Dealing With the Conservative Haters
No, I obviously did not become an alcoholic or a sex fiend when I joined my sorority, so why did everyone think I would?
By Molly Flynn, University of North Carolina at Charlotte.
Some little girls grow up in households filled with sorority letters and retro Greek Week tees.
Their mom’s friends, who still to this day recite sisterhood songs and poems and wear their sorority’s colors religiously, are always over celebrating Founder’s Day and sisterhood week. These sweet little legacies, whose first words are mommy, daddy and Alpha Zeta Beta, know exactly where they want to go when they get to college—Greek.
This, however, is not my story. My bedroom was not painted with my mom’s sorority spirit animal, and I did not learn the Greek alphabet alongside the English one. I contribute this to the fact that I didn’t grow up in a home with parents who went Greek in college—heck, I didn’t grow up in a home with parents who even went to college! So, when I turned 18-years-old and was ready to fly out of the nest, I was wandering into uncharted territory. And while college itself was an unknown that my family was accepting of, Greek life was another story entirely.
Unfortunately, there is a negative stereotype associated with Greek life in the United States. The media and pop culture often demonize all-things Greek. Most of us have watched movies like “Animal House” and had a few good laughs, but these movies solidify stereotypes in the American consciousness that Greeks party as hard as the Delta Psi Beta’s in “Neighbors.” So, when the typical-conservative-bible-belt family like mine hears that their precious little angel wants to join Greek life, you can imagine that the images that they see are toga parties, beer bongs and premarital sex.
These images are not what attracted me to the Panhellenic community, though. What attracted me to Greek life can be best explained by retelling a tale from my freshman orientation. When my best friend and I decided to join the same university, we naturally had to sign up for the same orientation group. Together, we braved the two-day tour guide and went to all the sessions in unison about organizations on campus. From bird-watching club to Acapella Anonymous, she and I decided to give many organizations a chance. Then, we stumbled upon a session about sorority life on campus.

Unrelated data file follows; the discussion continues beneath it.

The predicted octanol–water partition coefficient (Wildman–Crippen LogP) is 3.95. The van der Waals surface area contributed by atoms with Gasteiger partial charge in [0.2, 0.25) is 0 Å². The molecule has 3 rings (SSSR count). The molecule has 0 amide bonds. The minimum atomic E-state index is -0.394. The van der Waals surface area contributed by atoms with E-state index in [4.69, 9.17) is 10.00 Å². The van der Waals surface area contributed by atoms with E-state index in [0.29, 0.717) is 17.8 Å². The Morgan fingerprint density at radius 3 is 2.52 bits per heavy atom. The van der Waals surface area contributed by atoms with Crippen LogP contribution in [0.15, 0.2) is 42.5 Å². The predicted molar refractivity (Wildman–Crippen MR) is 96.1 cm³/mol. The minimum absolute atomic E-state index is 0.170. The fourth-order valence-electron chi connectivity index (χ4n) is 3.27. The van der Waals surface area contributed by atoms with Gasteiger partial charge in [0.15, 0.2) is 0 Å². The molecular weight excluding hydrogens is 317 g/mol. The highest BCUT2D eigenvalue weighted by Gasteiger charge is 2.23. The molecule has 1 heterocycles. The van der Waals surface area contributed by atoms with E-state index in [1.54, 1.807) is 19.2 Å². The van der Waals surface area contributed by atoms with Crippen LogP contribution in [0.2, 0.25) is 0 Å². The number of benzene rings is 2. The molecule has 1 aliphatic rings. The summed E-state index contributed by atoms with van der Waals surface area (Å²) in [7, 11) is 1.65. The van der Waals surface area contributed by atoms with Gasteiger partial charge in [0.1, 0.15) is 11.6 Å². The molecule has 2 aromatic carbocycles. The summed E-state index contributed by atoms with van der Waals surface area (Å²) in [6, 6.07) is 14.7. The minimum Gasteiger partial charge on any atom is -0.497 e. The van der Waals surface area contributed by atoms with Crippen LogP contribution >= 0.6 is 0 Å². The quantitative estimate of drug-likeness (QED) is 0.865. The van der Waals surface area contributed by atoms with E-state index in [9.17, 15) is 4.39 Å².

As the lights dimmed in the packed-out campus theater, the Chatty Cathys and Preppy Pennys hushed with the fading lights. There before us played a magical clip of strong philanthropic women who joined together to make an impact—not just on each other but also on the community and the world. In those 15 minutes, we became believers, and we knew that when Rush week came upon us, we would join those blonde-headed legacies in the journey to finding a sisterhood.
We quickly realized that our infatuation with fraternal and sororal values was not easily translatable to our conservative family and friends, who did not watch the same orientation video we did. What follows is a semi-exact account of how my conservative friends responded when I told them I decided to go Greek.
Me: “I just signed up to go through Recruitment!”
Friends: “You do know that girls in sororities are just party girls, right? Why would you want to be a part of that?”
Me: “There are over 9 million Greeks nationally, and you can say that ALL sorority girls are party girls?”
Friend: “Well, still, you’re going to have to pay for your friends.”
Me: “No, I’m going to pay for my dues. I am going to MAKE my friends”
Friend: “Anyways, get ready to get hazed.”
Me: “And what do you call this conversation..?”